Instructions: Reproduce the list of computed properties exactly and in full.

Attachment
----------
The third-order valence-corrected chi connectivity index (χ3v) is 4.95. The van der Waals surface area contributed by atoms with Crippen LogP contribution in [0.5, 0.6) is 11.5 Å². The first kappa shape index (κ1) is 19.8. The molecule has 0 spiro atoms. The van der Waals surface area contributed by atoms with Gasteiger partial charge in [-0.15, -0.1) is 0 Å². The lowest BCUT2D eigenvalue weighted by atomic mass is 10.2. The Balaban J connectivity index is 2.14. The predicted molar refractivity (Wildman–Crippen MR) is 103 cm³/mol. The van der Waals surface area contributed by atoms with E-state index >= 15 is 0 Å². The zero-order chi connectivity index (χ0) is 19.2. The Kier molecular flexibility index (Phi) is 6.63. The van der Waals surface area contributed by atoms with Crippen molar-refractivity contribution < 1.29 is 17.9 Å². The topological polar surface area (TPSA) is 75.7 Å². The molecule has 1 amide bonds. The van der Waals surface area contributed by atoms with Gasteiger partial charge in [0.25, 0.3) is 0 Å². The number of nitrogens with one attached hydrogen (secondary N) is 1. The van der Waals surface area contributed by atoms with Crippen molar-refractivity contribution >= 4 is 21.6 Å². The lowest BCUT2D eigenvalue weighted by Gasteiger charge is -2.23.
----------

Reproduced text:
The third-order valence-corrected chi connectivity index (χ3v) is 4.95. The van der Waals surface area contributed by atoms with Crippen LogP contribution in [0.5, 0.6) is 11.5 Å². The first kappa shape index (κ1) is 19.8. The molecule has 0 spiro atoms. The van der Waals surface area contributed by atoms with Gasteiger partial charge in [-0.15, -0.1) is 0 Å². The lowest BCUT2D eigenvalue weighted by atomic mass is 10.2. The Balaban J connectivity index is 2.14. The predicted molar refractivity (Wildman–Crippen MR) is 103 cm³/mol. The van der Waals surface area contributed by atoms with E-state index >= 15 is 0 Å². The zero-order chi connectivity index (χ0) is 19.2. The Kier molecular flexibility index (Phi) is 6.63. The van der Waals surface area contributed by atoms with Crippen molar-refractivity contribution < 1.29 is 17.9 Å². The topological polar surface area (TPSA) is 75.7 Å². The molecule has 1 amide bonds. The van der Waals surface area contributed by atoms with Gasteiger partial charge in [0.25, 0.3) is 0 Å². The number of nitrogens with one attached hydrogen (secondary N) is 1. The van der Waals surface area contributed by atoms with Crippen molar-refractivity contribution >= 4 is 21.6 Å². The lowest BCUT2D eigenvalue weighted by Gasteiger charge is -2.23.